President-elect Barack Obama may surprise people and find room in the federal budget for the $30 billion a year it will take to make his education agenda a reality, one of his campaign’s education advisers said.
“He has talked about education as an investment in a very serious way” and he sees his education proposals as ways “to grow the economy,” Linda Darling-Hammond told the National Academy of Education at an event in Washington, where researchers outlined their recommendations for K-12 policy.
The Stanford University professor sounded more optimistic about the prospects for increases in education funding than many others who track the federal budget. The $30 billion price tag for the Obama agenda may sound big, she said, but it’s a small fraction of federal spending. “Thirty billion dollars is decimal dust in the federal budget,” Darling-Hammond concluded.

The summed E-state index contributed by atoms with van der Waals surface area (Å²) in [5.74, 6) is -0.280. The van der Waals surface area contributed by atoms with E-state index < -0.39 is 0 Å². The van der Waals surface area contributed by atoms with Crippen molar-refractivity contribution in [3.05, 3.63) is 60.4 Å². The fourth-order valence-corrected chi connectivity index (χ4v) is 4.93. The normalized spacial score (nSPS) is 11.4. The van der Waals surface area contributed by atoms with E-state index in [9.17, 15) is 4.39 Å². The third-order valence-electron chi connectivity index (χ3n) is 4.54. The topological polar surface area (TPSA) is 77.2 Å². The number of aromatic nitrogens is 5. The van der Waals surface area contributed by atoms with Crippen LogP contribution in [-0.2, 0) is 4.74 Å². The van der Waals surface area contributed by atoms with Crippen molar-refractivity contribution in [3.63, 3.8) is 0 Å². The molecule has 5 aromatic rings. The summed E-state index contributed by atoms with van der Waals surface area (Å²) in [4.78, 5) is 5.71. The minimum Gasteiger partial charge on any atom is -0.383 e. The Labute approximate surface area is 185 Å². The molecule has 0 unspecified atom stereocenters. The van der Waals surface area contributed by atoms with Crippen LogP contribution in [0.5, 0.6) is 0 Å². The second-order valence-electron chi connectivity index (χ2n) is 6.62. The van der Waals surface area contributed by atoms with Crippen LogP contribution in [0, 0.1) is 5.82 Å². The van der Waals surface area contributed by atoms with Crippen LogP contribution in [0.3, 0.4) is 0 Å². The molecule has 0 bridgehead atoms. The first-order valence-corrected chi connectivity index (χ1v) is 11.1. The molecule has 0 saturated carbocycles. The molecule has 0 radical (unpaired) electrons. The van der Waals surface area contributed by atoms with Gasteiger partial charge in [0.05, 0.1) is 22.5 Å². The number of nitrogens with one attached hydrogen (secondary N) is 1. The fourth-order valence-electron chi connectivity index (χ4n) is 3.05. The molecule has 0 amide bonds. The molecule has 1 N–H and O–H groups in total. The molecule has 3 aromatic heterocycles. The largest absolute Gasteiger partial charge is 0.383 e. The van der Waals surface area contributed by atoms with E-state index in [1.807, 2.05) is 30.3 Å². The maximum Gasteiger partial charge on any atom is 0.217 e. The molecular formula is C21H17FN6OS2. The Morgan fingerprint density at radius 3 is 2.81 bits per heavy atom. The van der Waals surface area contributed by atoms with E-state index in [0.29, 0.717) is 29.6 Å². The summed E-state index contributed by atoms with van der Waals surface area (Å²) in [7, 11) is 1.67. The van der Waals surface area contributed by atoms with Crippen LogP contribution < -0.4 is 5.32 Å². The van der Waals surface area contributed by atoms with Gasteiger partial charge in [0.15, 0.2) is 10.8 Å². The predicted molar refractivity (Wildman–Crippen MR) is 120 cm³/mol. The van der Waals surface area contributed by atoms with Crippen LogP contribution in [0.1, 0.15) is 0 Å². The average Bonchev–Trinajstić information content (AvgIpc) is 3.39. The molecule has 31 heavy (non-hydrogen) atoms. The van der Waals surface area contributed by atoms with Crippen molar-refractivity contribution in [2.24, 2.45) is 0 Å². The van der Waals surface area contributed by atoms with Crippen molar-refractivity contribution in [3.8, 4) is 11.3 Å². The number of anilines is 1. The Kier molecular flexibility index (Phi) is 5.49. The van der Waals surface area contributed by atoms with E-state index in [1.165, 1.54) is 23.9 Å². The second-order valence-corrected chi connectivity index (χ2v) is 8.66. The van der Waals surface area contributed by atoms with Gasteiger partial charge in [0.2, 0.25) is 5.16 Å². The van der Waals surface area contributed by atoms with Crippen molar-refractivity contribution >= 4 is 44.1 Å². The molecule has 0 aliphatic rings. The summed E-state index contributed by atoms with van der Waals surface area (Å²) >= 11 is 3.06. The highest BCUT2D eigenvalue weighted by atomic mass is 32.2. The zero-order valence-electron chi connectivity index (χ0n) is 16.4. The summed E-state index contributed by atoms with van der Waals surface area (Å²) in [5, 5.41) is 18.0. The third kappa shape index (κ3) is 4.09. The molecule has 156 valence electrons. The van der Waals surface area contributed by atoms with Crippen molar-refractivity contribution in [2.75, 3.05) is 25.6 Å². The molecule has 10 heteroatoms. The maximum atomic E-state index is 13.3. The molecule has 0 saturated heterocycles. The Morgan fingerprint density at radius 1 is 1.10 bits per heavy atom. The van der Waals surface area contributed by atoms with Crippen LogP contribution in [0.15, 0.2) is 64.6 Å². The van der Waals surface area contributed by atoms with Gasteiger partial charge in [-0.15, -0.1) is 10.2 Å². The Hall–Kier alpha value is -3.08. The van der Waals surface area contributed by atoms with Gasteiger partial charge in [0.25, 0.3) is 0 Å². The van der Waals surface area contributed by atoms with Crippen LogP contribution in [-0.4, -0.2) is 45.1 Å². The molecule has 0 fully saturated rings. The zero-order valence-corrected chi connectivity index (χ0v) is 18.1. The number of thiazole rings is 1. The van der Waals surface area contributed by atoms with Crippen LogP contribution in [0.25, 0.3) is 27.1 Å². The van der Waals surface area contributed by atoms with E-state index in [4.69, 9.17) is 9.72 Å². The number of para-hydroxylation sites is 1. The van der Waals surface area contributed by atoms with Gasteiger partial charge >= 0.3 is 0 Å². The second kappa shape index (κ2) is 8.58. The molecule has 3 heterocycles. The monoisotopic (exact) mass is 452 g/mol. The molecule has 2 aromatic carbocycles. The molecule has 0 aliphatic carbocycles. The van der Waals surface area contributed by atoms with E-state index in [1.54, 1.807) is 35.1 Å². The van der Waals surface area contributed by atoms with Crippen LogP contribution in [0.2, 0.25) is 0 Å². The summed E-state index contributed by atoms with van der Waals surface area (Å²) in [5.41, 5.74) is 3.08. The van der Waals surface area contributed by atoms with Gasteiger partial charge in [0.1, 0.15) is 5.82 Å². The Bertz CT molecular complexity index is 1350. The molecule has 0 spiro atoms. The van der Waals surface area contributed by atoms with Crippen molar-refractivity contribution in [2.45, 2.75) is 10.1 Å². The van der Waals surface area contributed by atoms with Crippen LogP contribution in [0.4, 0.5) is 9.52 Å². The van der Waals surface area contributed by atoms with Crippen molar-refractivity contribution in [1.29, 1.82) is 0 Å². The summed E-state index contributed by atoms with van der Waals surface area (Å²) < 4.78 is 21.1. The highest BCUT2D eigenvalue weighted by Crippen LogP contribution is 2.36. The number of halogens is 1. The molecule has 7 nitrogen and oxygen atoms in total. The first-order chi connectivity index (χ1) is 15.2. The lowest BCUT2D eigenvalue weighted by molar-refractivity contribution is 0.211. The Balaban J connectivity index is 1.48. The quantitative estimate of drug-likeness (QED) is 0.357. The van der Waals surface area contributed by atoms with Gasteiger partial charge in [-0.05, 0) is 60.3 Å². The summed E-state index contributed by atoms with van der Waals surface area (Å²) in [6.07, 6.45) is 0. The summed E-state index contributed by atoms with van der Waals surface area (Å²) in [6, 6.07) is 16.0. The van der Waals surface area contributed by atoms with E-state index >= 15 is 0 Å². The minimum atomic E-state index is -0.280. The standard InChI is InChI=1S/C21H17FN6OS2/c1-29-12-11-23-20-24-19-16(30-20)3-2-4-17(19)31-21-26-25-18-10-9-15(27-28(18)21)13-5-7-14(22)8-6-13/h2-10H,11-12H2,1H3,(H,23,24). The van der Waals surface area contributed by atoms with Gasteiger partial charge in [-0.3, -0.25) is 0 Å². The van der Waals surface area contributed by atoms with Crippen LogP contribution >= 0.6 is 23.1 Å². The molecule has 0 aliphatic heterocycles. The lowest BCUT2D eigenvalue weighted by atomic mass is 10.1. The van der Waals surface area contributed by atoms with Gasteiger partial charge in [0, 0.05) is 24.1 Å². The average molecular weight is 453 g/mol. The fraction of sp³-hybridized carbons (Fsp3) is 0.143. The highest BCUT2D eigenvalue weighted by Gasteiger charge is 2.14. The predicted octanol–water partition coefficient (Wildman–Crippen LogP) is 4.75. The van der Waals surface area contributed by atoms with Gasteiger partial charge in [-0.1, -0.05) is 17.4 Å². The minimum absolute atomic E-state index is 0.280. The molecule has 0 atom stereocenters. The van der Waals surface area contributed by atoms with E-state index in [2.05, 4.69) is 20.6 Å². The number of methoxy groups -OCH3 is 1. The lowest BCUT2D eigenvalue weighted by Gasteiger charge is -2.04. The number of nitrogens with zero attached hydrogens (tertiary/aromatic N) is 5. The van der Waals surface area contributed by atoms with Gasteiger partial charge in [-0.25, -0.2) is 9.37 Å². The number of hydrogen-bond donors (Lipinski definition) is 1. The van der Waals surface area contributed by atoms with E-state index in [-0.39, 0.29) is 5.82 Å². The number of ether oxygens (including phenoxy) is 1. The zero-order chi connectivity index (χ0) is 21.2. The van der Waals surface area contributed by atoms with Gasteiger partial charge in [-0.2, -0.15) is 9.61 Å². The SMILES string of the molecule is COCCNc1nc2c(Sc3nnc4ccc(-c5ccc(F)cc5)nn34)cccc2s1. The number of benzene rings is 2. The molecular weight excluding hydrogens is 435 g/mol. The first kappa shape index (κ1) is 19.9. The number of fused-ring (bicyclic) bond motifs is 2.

Darling-Hammond also repeated the president- elect’s promise to double the education research and development budget, “with emphasis on the ‘D’ in R&D,” she said. Whether Obama will deliver on those promises when he proposes his first budget remains to be seen, Darling-Hammond said. But she believes there’s a good chance he will. “The indications are that we will see a president who is very, very committed to this,” she said.
Rekenkamer waarschuwt dat bekostiging van universiteiten uit het lood is
Bewustwording is belangrijk, maar je moet er ook wel wat mee doen
Eerstegeneratiestudent komt niet toe aan bestuurswerk en honorsprogramma
Reflectieonderwijs bereidt student beter voor op stage
VSNU blij, maar medewerkers boos over coronabesluit Van Engelshoven